I wouldn’t say I have faced discrimination, but I’ve certainly had my share of #MeToo moments, especially in networking situations. I still don’t feel the start-up ecosystem is safe for women entrepreneurs in that regard. Some Indian men have a hard time thinking of a woman as just a colleague and don’t know how to behave respectfully with their women colleagues. That is why laws against sexual harassment are so essential. Also, I see many “manels” – a term coined by Tie Delhi and Sheroes founder, Sairee Chahal – to represent all-male panels that are so common in every industry. I mean, is it really that hard to find one good woman speaker in your industry? C’mon! I think, in this day and age if you cannot have an inclusive mind-set that is shameful. I see that kind of discrimination in the digital marketing industry too and have decided I will never attend a function that doesn’t have at least one woman speaker present.
What do you think women entrepreneurs need more of, from venture capitalists, government policymakers, start-up support programs, and others? And Why?
We already have a lot of government support and finance in the form of loans for women-owned enterprises is not lacking, but I think the most essential thing is having other women mentors and peers to support and guide you. It would be wonderful to have a community of women entrepreneurs who could meet often in each city and provide guidance, support, and mentorship. There are some organisations that are already doing that, but I think more initiatives are required for different industries.
Get a mentor or a business coach. You might have a passion for your product or service but you need to learn how to run a business or hire someone who does to run it for you.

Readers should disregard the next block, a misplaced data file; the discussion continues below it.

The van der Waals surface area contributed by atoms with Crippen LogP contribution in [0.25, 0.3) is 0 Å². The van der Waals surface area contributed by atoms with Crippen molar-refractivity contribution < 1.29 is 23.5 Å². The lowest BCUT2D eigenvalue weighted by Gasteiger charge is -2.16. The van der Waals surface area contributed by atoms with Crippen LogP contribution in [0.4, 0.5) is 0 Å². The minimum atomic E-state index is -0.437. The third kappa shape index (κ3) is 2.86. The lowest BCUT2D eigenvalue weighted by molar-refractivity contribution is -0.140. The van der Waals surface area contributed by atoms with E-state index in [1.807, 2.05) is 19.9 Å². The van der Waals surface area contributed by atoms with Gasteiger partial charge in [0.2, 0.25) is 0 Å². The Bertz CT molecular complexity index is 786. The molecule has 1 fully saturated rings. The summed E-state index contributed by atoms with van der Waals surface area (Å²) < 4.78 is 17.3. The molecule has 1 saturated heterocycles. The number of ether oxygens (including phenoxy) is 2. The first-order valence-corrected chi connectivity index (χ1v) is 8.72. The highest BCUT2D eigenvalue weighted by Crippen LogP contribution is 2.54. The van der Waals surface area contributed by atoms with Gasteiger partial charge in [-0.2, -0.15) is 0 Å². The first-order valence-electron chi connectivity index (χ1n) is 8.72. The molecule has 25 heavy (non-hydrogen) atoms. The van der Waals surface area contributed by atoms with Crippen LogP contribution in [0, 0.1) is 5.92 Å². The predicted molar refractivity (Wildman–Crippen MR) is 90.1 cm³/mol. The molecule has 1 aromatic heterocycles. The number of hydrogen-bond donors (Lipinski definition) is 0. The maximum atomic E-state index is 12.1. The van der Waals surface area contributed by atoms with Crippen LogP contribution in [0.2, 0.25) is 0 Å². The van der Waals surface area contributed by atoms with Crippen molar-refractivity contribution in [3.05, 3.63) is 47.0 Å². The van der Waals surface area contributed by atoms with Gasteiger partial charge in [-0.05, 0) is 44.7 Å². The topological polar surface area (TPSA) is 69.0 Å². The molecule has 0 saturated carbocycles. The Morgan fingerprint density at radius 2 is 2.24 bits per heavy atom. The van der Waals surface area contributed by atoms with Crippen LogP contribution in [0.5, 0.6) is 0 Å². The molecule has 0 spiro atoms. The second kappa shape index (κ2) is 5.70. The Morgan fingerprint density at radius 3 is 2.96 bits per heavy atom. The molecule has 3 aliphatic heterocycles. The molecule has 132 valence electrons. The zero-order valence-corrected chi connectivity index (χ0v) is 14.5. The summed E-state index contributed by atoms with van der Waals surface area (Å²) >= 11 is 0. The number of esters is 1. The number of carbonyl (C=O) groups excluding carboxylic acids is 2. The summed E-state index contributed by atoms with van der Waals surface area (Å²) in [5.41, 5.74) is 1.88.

What would you say have been your greatest learning on the entrepreneurship journey?
My biggest learning is in the person I’ve become as a result of starting a business. The personal growth I’ve achieved is the biggest reward because it helps me deal with everything else in my life in a much more powerful way. I’ve learned that starting a business takes courage, and hanging in there till it succeeds is even more courageous. Many entrepreneurs give up too early in the journey or don’t take the time to find out what their market needs. Ideas are a dime a dozen, so having a great idea doesn’t mean it will succeed. Entrepreneurship is about providing solutions to problems that people already have. Also, I’ve learned that we women have a lot of power, so instead of wasting our lives, we can start a new venture and contribute to society. Remote work will become the norm and both men and women can use it to create better work-life integration.
What advice would you share with other women looking to become entrepreneurs?
These are the things you need to do if you want to succeed:
- Do something you have a passion for and that contributes to society in some way or you won’t find the motivation to go on when things get tough.
- Solve a problem that people have and need solved. Don’t create something and try to sell it to those who don’t need it.
- Understand your audience well. Know their pain points and the language they use in expressing it.
- Build a great brand, both for yourself and your business. Today, brands are more important because trust is at an all-time low. If you can create brand that people trust and recommend, you’ll always have customers.
- Get a mentor or a business coach. You might have a passion for your product or service but you need to learn how to run a business or hire someone who does to run it for you.